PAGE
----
The last two months have provided bloody reminders that following Christ can be deadly. In July, brothers Rashid and Sajid Emmanuel were murdered outside a courtroom in Faisalabad, Pakistan, where they had been charged with blasphemy. Rashid was a gospel preacher affiliated with an Acts 29 Network partner. Then last week, Taliban militants in neighboring Afghanistan killed 10 aid workers on a Christian medical mission. The Taliban claimed the victims had been evangelizing Muslims.
In response, International Assistance Mission, which sponsored the trip to provide eyecare in a remote area denied any evangelistic intent.
IAM is a Christian organization—we have never hidden this. Indeed, we are registered as such with the Afghan government. Our faith motivates and inspires us—but we do not proselytize. We abide by the laws of Afghanistan. We are signatures of the Conduct for the International Red Cross and Red Crescent Movement and NGOs Disaster Response Programmes, in other words, that, “aid will not be used to further a particular political or religious standpoint.” But more than that, our record speaks for itself. IAM would not be invited back to villages if we were using aid as a cover for preaching.
Even so, Western media have investigated whether IAM is really telling the whole truth. The Associated Press followed up with IAM director Dirk Frans, who said the Christians probably did not even carry Bibles in Afghan languages. Rather, they read translations in their native tongues of German and English. The AP also reached the Mennonite Central Committee, which lost a member in the attack. According to AP reporter Kathy Matheson, the Mennonites "joined a chorus of protests" against allegations of evangelism.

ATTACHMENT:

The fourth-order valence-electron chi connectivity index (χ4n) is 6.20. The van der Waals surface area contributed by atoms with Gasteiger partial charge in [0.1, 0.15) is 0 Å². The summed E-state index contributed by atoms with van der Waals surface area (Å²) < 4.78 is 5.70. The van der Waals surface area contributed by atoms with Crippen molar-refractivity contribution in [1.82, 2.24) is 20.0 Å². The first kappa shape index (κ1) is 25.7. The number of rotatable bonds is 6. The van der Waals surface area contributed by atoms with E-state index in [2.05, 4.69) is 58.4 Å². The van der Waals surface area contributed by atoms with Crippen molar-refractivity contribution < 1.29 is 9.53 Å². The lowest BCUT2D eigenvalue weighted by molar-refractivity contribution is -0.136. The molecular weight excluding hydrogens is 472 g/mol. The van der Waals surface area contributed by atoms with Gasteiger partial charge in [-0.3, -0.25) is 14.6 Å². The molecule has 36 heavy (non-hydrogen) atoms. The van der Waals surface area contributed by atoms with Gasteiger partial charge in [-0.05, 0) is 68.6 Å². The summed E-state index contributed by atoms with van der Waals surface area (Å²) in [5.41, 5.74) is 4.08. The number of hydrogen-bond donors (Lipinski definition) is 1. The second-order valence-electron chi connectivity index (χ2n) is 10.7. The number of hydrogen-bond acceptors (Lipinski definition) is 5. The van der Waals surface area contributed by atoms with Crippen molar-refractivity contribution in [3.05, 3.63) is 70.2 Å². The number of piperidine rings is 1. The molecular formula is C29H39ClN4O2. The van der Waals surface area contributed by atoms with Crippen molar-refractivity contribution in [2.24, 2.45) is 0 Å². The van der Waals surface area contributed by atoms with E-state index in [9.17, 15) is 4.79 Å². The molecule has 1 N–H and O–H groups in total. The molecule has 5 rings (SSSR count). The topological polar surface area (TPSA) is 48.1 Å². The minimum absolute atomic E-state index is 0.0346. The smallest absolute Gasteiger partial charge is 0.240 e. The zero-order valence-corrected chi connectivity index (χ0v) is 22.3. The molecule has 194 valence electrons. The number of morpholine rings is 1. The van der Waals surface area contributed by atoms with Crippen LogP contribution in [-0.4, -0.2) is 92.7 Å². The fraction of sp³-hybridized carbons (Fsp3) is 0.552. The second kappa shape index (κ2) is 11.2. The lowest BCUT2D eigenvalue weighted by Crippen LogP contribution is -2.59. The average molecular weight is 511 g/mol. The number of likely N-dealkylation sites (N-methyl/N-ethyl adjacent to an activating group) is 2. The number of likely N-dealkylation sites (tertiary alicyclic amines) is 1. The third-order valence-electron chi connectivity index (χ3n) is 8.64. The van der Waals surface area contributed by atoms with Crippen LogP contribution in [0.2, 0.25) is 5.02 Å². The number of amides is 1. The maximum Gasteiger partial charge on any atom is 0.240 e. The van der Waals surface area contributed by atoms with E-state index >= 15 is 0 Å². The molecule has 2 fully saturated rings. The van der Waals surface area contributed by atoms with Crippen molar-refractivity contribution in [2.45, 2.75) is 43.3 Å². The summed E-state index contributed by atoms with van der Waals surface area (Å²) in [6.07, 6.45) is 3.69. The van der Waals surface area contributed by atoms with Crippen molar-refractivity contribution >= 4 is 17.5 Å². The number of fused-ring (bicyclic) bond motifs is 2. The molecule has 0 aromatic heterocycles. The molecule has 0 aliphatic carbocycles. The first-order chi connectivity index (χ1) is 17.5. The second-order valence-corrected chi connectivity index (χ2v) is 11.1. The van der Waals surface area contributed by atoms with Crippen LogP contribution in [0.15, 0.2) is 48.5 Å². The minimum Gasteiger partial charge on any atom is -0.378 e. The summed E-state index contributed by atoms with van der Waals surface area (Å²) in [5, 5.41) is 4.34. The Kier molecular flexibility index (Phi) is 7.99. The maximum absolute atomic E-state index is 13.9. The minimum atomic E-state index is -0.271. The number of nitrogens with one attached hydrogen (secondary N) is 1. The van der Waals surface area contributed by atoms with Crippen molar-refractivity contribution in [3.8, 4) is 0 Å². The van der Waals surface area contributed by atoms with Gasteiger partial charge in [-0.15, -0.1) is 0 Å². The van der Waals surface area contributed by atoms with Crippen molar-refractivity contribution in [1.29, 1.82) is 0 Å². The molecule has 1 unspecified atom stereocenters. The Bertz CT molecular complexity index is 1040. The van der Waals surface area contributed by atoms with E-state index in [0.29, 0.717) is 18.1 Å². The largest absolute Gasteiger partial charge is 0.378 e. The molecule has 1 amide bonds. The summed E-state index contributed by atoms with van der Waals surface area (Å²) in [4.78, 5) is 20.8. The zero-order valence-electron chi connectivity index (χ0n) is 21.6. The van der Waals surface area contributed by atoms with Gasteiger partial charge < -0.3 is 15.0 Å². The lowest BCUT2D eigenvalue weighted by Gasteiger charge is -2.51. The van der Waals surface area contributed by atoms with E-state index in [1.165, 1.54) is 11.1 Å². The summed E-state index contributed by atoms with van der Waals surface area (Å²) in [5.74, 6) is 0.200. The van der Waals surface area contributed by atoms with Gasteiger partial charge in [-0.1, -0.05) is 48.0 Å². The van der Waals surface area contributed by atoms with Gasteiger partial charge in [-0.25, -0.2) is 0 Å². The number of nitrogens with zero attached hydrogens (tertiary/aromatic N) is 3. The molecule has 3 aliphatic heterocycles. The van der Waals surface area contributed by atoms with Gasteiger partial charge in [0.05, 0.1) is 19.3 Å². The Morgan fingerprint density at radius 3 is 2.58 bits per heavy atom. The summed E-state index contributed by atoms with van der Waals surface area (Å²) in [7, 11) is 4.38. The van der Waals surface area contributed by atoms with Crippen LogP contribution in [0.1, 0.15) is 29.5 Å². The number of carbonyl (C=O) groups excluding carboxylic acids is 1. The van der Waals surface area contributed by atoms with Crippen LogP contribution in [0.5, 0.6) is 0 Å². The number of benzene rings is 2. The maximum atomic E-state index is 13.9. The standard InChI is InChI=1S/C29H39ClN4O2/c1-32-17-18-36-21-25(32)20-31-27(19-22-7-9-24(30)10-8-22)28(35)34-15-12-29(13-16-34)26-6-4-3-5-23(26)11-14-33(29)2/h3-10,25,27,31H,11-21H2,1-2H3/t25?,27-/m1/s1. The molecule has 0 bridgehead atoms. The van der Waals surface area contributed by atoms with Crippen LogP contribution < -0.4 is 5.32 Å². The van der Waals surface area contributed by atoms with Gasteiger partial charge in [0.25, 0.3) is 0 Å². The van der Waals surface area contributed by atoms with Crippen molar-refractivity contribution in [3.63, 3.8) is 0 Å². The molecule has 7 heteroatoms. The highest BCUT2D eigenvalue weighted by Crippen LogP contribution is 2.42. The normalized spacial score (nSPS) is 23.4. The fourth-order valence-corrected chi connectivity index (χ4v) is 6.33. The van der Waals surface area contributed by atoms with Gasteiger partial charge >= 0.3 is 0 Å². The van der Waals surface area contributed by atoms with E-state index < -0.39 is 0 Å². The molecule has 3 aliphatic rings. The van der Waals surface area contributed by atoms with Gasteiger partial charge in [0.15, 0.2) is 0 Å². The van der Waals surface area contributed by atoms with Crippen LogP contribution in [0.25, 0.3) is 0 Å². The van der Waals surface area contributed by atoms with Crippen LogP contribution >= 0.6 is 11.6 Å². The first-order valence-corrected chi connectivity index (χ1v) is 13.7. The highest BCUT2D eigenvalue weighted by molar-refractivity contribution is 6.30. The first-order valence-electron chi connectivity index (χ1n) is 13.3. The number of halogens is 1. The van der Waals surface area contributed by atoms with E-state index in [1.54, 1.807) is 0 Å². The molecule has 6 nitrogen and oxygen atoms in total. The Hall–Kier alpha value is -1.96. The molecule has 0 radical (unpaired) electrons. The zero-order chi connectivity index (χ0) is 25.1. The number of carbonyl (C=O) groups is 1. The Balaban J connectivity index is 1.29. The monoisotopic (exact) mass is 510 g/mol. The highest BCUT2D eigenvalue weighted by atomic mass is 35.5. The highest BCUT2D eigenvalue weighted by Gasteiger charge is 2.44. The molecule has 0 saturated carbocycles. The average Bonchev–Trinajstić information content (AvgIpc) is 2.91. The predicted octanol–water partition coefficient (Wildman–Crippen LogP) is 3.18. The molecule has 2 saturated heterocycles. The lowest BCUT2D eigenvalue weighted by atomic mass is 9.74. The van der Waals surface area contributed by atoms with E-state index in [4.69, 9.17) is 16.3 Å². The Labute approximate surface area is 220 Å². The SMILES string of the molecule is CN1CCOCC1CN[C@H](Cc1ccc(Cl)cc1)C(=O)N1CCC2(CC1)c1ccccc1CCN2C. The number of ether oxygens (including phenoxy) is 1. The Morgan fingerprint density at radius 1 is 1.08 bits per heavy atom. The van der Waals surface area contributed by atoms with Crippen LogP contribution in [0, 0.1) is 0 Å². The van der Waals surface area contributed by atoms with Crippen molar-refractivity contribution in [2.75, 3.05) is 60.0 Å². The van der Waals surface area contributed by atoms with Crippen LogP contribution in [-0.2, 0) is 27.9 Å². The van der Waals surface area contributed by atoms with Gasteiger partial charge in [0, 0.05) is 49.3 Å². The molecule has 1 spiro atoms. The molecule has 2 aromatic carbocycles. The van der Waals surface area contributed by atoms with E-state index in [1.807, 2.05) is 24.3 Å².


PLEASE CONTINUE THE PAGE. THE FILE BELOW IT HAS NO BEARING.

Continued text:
John Williamson, a representative with the Akron, Pa.-based aid group, dismissed those claims as "rubbish" after a morning news conference about the death of member Glen Lapp. Lapp, a 40-year-old nurse from Lancaster, had been in Afghanistan for nearly two years.
Lapp was a "very kind, loving, respectful person" who spoke Dari, a local language, and enjoyed sharing stories with the Afghan people, Williamson said.
Behind these protests, we find a disturbing implication. Ed Stetzer voiced it in a tweet on August 9: "Media keeps saying medical workers weren't proselytizing. OK, but is [it] OK to murder if they were?" Indeed, would evangelism have disqualified these Christians from honorable treatment in death?
Maybe the caution against evangelism reflects a realistic assessment of the harsh conditions in Afghanistan, where resurgent Taliban fighters have escalated the conflict. Maybe Western media want to be sure IAM abides by national law and doesn't run covert ops. Or maybe some Westerners see evangelists in Afghanistan as picking a fight and getting what they deserve.
Even non-Christians will grant that the men and women who lost their lives for treating eyes demonstrated their love for Afghans in their good works. But love turns to imperialism when eye camp gives way to Bible school. Evangelism is perceived as arrogant disregard, even hatred, for the Afghans or anyone else who does not yet believe in Jesus Christ for salvation.